WWD: This Olympics proved you can still be competitive in swimming when you are 40. Do you have a plan of how long you want to compete? M.P.: I’m not going to be in this sport when I’m 40, that’s for sure. I’ve told myself that after the next four years, I will hang my suit up. I’ve been quoted to say that I will retire by 40. I would like to start the second part of my life by the time I’m 30. I’m not sure exactly what that will be, but my coach and I could have some business opportunities in the future.
WWD: With Michael’s visibility in these games and his goal to increase the profile of swimming, do you expect Speedo’s competitive swimming business will grow significantly? J.G.: Competitive swimming is a big part of the Speedo business. Since Michael has been performing this summer, our market share went from 62 to 71 percent. I think there will be lots of LZR Racers as Christmas gifts this year. Last year, we sold 10,000 of our top suit, and now we are producing 1,500 to 2,000 LZR Racers per month, though it’s $575, so it’s not for everyone.
“Azzedine has been one of the biggest influences in my life. He has always been such a strong, loving, fatherly figure to me. I call him Papa. His designs are indescribably unique, they are pieces of art. He knew how to make the female form look its loveliest. I have so many memories of him; my favorite might be during my first show with him in Paris. He liked me and he wanted to help me get more work. He called all his friends at Kenzo and Comme des Garcons, and asked them to book me. They said, ‘But she can’t walk!’ And he said, ‘but she has such a great ass!' His friendship and support has been the great privilege of my career. I can't imagine life without him. Repose en paix mon Papa.” - @stephanieseymour tells @wwd. #wwdfashion (📷: @steveeichner) #alaia #azzedinealaia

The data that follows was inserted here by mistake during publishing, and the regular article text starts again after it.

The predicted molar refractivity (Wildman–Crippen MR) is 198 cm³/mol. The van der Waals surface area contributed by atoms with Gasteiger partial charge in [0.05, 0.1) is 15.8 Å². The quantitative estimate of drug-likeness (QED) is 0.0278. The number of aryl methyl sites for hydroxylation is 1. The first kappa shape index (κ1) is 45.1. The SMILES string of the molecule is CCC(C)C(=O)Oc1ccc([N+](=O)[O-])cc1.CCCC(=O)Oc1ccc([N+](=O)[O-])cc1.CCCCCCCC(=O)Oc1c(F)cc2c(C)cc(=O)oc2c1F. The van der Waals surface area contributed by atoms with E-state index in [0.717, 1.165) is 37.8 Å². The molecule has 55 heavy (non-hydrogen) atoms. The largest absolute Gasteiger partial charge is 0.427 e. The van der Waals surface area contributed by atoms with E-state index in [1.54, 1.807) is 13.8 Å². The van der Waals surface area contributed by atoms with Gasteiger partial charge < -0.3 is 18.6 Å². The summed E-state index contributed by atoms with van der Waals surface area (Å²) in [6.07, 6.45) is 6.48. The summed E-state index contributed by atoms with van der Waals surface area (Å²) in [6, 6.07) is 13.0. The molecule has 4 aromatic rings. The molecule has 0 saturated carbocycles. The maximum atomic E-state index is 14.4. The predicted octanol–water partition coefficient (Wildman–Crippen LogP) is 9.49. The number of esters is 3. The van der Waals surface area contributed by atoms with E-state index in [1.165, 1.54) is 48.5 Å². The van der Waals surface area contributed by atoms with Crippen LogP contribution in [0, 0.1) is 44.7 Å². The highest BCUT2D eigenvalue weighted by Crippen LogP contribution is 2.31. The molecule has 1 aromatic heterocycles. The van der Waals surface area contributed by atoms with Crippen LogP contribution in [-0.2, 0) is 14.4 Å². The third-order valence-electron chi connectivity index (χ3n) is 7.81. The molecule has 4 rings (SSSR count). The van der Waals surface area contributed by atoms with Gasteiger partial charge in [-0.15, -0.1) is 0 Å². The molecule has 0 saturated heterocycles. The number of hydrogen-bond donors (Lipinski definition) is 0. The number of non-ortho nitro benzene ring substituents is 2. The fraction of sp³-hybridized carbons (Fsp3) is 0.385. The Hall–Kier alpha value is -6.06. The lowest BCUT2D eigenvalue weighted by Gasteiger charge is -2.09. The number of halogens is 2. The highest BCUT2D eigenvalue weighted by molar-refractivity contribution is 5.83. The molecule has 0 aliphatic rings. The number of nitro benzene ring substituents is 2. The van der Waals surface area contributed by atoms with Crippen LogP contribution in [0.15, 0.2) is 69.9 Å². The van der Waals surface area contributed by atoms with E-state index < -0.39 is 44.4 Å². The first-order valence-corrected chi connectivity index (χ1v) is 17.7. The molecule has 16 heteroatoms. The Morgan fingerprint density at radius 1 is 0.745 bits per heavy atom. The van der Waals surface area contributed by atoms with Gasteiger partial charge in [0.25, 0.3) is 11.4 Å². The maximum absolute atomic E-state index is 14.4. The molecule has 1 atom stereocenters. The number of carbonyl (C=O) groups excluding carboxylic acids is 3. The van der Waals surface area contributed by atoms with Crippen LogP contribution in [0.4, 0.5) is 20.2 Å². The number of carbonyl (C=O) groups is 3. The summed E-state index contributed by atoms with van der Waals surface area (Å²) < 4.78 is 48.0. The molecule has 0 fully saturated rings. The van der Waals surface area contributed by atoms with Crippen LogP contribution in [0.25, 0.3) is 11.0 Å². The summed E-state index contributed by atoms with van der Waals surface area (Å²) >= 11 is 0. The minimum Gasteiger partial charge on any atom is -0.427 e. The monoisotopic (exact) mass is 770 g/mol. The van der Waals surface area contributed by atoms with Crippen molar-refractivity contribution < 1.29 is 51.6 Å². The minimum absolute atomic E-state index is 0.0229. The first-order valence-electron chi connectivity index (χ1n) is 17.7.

Azzedine Alaïa, flanked by two of his closest friends, models Stephanie Seymour and Naomi Campbell.
He designed Seymour’s dress for her 1995 wedding to Peter Brant, and treated Campbell (who famously called him Papa), like a daughter. For more on the legendary designer, tap the link in bio. #wwdfashion #alaia #azzedinealaia
Azzedine Alaïa's “I-did-it-my-way” ethos stood out starkly at a time when brands are experimenting with consumer-facing fashion shows, coed formats and trans-seasonal collections – anything to perk up lackluster sales of ready-to-wear in an age of Insta-everything. “It’s not creation anymore. This becomes a purely industrial approach,” the late designer told WWD in an interview last year. “But anyway, the rhythm of collections is so stupid. It’s unsustainable. There are too many collections.” Read more about the iconic designer’s life and work on wwd.com, link in bio. #wwdfashion #azzedinealaia (📷: @WWD Archive, 1986) #alaia
Sneaker reselling app @goat’s latest exhibit, "The Greatest: New York," tells the story of New York's sneaker culture. To celebrate the exhibit, an intimate crowd gathered on Thursday night at the pop-up gallery space, located at Platform in Culver City, to hear guest speaker and illustrator @esymai talk about her own rise in streetwear and women in the business. "For me I'm just someone who is creative. I like to create things," said Chang. #wwdfashion
Azzedine Alaïa, one of the most iconic couturiers of the modern era whose body-con designs defined Eighties fashion, has died in Paris. The diminutive Tunisian-born designer, known for his structured knitted dresses with fitted waists and impeccably cut, figure-hugging second skin silhouettes was deeply admired by his peers, and counted supermodel Naomi Campbell - his adoptive daughter - among his inner circle, one of a gang of glamazons including Farida Khelfa, Carla Bruni and Stephanie Seymour who became ambassadors of his style. (📷: Alexandre Guirkinger) #wwdblast